ARTIST IN RESIDENCE: Cultivating a jack-of-all-tradesmanship
Story by Titus Mohler
Photos and artwork by James Early
When one asks James Early what kind of work he does, there is a quick, informative answer that takes only seconds to provide and receive.
“I introduce myself as an artist, designer and illustrator,” he said. “I’m all three of those things.”
But those who stay longer to learn more about what that quick answer means are rewarded for it.
“I’ve been told that I’m somewhat unique in that there aren’t a lot of designers who are necessarily good at drawing,” he said.
Early is excellent at drawing and has honed his skills in a variety of different artistic mediums.
“I try to cultivate a jack-of-all-tradesmanship for myself,” he said.
Early’s journey into artist endeavors began, rather appropriately, early.
“I am told by my mother that when I was like 4 or 5, I wanted to be a professional dinosaur catcher, and I learned very early on that that was not a lucrative career,” he said. “So at around 5 or 6, I settled for being an artist.”
He had a knack for artistry from a young age.
“I was always kind of progressing in it faster and further than my peers were, and then just as I got older, I just acknowledged to myself I was really good at doing this,” he said. “And eventually that manifested in me pursuing a degree in graphic design, and that’s what I do full time now.”
Having graduated from Longwood University with a bachelor’s degree in graphic design, Early is now one of two graphic designers employed at Hampden-Sydney College.
“That’s my 9-to-5 job, and then I also freelance on the side as well through my business, James Early Art & Design,” he said.
Trying to explain how many different mediums he creates in was difficult for Early.
Before pursuing a degree in graphic design, he was an art education major. What drove his interest in both majors was the opportunity they afforded students to take an interest in a variety of things.
“When you’re an art teacher, you’ve got to be able to teach art, and that kind of means all art,” he said. “And graphic design kind of allows you that same exploration, because I could be making a book cover for one subject matter, I could be making a poster for a completely different kind of event, a logo, what have you.”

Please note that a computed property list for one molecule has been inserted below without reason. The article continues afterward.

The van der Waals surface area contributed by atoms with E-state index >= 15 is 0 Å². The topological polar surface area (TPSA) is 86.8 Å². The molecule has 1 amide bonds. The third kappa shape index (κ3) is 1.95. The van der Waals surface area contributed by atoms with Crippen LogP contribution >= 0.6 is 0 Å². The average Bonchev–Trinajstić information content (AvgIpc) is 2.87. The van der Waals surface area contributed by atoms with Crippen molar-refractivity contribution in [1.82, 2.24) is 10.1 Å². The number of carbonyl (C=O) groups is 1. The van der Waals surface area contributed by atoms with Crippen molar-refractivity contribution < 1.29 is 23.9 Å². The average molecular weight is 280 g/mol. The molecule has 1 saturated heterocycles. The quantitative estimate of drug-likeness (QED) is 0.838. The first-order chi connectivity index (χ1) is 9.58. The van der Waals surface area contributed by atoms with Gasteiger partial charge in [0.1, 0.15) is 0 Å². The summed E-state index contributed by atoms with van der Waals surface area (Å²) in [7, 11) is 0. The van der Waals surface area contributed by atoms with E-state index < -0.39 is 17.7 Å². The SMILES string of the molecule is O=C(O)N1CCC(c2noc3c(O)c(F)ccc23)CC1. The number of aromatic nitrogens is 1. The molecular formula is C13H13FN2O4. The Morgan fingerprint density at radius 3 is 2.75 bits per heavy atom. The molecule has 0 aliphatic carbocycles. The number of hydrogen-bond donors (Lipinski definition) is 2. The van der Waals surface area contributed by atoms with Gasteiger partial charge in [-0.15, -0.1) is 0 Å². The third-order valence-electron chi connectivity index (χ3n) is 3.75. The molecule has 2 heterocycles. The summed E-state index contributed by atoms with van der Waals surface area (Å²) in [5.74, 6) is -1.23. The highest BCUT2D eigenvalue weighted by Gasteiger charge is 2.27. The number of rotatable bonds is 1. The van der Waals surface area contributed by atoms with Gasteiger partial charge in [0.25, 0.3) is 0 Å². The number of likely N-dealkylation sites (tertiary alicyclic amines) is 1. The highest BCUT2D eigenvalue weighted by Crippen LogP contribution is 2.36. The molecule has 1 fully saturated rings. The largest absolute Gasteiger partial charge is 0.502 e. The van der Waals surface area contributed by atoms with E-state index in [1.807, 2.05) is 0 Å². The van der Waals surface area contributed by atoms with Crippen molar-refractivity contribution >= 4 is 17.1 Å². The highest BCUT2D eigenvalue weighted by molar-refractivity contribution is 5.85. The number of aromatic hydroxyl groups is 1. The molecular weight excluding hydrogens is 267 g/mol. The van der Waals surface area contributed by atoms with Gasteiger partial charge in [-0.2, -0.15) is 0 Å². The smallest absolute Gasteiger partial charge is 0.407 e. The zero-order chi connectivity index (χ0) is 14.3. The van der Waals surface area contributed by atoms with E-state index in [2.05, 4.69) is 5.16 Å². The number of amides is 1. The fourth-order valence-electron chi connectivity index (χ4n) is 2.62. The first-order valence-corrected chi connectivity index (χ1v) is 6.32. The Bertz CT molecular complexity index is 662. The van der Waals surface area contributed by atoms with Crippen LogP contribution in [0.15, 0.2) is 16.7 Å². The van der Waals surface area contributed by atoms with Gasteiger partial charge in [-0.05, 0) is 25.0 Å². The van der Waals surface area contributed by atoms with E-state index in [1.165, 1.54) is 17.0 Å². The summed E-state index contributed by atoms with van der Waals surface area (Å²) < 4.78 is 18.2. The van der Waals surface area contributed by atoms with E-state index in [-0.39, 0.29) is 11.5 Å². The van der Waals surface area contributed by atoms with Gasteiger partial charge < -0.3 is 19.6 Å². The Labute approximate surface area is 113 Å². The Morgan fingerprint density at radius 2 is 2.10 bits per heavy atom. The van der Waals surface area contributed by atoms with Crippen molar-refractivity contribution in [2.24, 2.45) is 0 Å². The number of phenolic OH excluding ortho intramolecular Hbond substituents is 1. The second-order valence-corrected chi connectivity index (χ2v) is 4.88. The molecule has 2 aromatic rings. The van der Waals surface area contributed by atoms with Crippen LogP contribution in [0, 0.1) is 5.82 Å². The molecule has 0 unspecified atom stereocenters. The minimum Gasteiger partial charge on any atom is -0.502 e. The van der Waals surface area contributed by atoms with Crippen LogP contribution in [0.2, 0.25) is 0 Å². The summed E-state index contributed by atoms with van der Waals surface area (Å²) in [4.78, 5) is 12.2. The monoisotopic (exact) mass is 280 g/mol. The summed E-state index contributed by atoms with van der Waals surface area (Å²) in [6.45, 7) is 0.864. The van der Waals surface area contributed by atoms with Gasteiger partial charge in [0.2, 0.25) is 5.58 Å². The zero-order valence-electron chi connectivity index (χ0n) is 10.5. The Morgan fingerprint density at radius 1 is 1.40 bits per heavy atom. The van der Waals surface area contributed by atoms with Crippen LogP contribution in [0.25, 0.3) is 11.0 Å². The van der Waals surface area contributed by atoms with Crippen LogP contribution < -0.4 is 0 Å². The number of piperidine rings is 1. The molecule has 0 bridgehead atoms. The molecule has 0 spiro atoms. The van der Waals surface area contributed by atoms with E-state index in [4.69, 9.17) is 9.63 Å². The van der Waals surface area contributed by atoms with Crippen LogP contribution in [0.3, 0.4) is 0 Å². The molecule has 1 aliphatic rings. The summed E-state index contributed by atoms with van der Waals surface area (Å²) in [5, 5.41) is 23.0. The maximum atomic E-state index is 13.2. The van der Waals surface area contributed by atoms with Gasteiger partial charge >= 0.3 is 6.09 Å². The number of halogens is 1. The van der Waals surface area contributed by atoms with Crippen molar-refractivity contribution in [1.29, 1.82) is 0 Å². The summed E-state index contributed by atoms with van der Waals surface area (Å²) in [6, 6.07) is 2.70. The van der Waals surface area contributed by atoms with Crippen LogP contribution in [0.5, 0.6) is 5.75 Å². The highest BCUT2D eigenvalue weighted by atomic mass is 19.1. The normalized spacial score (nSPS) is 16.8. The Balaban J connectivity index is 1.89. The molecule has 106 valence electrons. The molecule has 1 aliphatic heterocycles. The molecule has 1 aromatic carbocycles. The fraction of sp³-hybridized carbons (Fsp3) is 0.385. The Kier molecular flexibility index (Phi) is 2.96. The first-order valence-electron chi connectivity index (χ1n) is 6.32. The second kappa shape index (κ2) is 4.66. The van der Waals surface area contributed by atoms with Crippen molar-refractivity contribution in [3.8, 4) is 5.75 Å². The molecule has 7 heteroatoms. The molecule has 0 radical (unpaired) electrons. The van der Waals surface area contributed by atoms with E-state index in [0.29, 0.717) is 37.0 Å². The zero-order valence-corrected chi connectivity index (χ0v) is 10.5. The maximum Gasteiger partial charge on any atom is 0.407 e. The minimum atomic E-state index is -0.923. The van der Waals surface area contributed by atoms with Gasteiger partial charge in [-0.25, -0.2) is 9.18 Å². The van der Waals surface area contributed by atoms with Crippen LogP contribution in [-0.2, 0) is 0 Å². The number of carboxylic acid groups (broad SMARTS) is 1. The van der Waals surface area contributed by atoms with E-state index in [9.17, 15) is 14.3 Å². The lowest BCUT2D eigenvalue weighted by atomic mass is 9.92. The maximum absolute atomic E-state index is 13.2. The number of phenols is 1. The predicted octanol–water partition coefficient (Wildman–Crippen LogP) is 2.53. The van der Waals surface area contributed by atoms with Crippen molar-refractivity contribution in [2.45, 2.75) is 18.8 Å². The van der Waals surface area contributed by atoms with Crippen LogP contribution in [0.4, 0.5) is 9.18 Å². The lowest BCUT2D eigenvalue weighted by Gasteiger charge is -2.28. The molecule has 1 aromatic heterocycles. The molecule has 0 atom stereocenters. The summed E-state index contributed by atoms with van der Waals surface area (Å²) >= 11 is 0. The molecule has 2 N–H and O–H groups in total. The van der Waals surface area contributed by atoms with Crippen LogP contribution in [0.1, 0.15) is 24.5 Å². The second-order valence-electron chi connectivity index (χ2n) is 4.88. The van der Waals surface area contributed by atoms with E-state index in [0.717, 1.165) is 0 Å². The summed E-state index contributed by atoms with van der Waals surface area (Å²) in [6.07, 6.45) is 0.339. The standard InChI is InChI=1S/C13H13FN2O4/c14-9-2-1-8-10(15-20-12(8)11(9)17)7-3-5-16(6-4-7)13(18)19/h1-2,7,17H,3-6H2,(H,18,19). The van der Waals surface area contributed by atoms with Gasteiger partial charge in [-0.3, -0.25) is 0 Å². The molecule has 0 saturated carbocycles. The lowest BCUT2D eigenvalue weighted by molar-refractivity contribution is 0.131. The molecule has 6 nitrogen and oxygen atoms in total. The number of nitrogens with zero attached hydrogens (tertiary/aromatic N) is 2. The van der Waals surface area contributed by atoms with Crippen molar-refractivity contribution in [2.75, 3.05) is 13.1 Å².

Early said he makes more graphic design pieces than anything else because of his full-time employment in that field. But he also distinguishes graphic design from art.
He said that to him, graphic design is all about communicating to an audience. With art, artists are allowed to explore things that are of interest to themselves.
“In a painting, I can use a color because it’s a color that I like,” he said. “In design you can’t do that. You have to use a color that’s conducive to the message that you’re sending and the audience that’s receiving it.”
In terms of art, he said he mainly sticks to two-dimensional dry media, meaning charcoal, chalk pastels and pencils, things like that.
He also does some wet media in the form of painting, watercolors and scratchboard pieces.
“But sometimes I’ll just want to do some crafting things, so I also make jewelry,” he said. “I do some sculpture. I used to weld, not so much anymore, and some woodworking here and there as well. I wouldn’t say carpentry but just kind of wood-based sculpting, nothing with structural integrity.
“So, it’s basically, if I get an interest in something, I teach myself how to do it, make some things with that medium, and if I like it, I continue to use it.”
Early gained artistic abilities over the course of his schooling. He said he was able to glean a lot from very knowledgeable teachers all through K-12.
Now a Farmville resident, Early grew up in Meherrin and originally went to Victoria Elementary School. Then he attended Prince Edward County Middle School and Prince Edward County High School, graduating in 2008.
He said a lot of his artistic skills were self-taught, and as time went on he was able to get his hands on more media. He took advantage of an arrangement in which Prince Edward County High School students could take classes at Hampden-Sydney.
“I had taken all the art classes I really could at Prince Edward at around my freshman year of high school,” he said. “So for my sophomore and junior years of high school, I took a drawing and painting class at Hampden-Sydney under a professor named David Dodge Lewis, who is actually a really big name in American portraiture.”
Early said Lewis introduced him to a more refined understanding of drawing and to oil painting and things of that nature.
“And then with college, my professors strongly encouraged using your medium to help convey your message,” Early said.
Getting a specific message across to the viewer of his art is a big part of Early’s inspiration behind creating.
And he always tries to have two levels to the artwork and design work that he makes.
“One is kind of the top, easy level, and that is let’s say you’re looking at this thing, and you’ve only got like 10 seconds,” he said. “You’re just walking past the poster or you’re just scrolling through a painting on social media. If you can only look at it for 10 seconds, I want you to get something out of that. But if you choose to stay longer, there’s that sub-level of deeper meaning, and I want to kind of reward you for spending time looking at my work.”